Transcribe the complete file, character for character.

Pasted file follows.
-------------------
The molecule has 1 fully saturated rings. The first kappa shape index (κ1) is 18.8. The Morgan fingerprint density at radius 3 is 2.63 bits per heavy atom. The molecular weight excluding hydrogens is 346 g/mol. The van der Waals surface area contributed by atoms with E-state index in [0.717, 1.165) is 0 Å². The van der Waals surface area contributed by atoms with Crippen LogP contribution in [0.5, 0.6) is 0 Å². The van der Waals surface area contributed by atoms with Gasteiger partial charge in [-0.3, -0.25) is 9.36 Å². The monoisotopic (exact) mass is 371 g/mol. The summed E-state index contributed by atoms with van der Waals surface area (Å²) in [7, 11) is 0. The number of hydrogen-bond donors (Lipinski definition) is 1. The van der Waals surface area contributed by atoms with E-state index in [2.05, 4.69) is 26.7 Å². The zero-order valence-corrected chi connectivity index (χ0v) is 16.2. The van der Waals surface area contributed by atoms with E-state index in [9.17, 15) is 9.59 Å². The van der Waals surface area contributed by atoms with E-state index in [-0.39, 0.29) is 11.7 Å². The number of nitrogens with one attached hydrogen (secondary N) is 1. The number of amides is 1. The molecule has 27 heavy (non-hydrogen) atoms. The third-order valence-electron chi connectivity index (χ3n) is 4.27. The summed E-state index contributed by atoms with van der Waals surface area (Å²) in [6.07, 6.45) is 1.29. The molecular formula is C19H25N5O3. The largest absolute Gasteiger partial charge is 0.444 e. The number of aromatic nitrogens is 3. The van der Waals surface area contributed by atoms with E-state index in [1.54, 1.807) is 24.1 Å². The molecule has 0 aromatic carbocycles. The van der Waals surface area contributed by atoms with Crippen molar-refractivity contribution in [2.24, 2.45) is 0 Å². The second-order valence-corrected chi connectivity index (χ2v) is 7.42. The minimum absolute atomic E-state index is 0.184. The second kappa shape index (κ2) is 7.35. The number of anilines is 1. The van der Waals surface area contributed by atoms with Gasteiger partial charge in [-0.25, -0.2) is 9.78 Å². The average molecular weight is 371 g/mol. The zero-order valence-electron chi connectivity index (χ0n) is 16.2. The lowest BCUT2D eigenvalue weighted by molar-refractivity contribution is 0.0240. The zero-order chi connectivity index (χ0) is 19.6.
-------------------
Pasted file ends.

The molecule has 1 fully saturated rings. The first kappa shape index (κ1) is 18.8. The Morgan fingerprint density at radius 3 is 2.63 bits per heavy atom. The molecular weight excluding hydrogens is 346 g/mol. The van der Waals surface area contributed by atoms with E-state index in [0.717, 1.165) is 0 Å². The van der Waals surface area contributed by atoms with Crippen LogP contribution in [0.5, 0.6) is 0 Å². The van der Waals surface area contributed by atoms with Gasteiger partial charge in [-0.3, -0.25) is 9.36 Å². The monoisotopic (exact) mass is 371 g/mol. The summed E-state index contributed by atoms with van der Waals surface area (Å²) in [7, 11) is 0. The number of hydrogen-bond donors (Lipinski definition) is 1. The van der Waals surface area contributed by atoms with E-state index in [2.05, 4.69) is 26.7 Å². The zero-order valence-corrected chi connectivity index (χ0v) is 16.2. The van der Waals surface area contributed by atoms with E-state index in [9.17, 15) is 9.59 Å². The van der Waals surface area contributed by atoms with E-state index in [-0.39, 0.29) is 11.7 Å². The number of nitrogens with one attached hydrogen (secondary N) is 1. The number of amides is 1. The molecule has 27 heavy (non-hydrogen) atoms. The third-order valence-electron chi connectivity index (χ3n) is 4.27. The summed E-state index contributed by atoms with van der Waals surface area (Å²) in [6.07, 6.45) is 1.29. The molecular formula is C19H25N5O3. The largest absolute Gasteiger partial charge is 0.444 e. The number of aromatic nitrogens is 3. The van der Waals surface area contributed by atoms with E-state index in [1.54, 1.807) is 24.1 Å². The molecule has 0 aromatic carbocycles. The van der Waals surface area contributed by atoms with Crippen molar-refractivity contribution in [2.24, 2.45) is 0 Å². The second-order valence-corrected chi connectivity index (χ2v) is 7.42. The minimum absolute atomic E-state index is 0.184. The second kappa shape index (κ2) is 7.35. The number of anilines is 1. The van der Waals surface area contributed by atoms with Gasteiger partial charge in [-0.25, -0.2) is 9.78 Å². The average molecular weight is 371 g/mol. The zero-order valence-electron chi connectivity index (χ0n) is 16.2. The lowest BCUT2D eigenvalue weighted by molar-refractivity contribution is 0.0240. The zero-order chi connectivity index (χ0) is 19.6.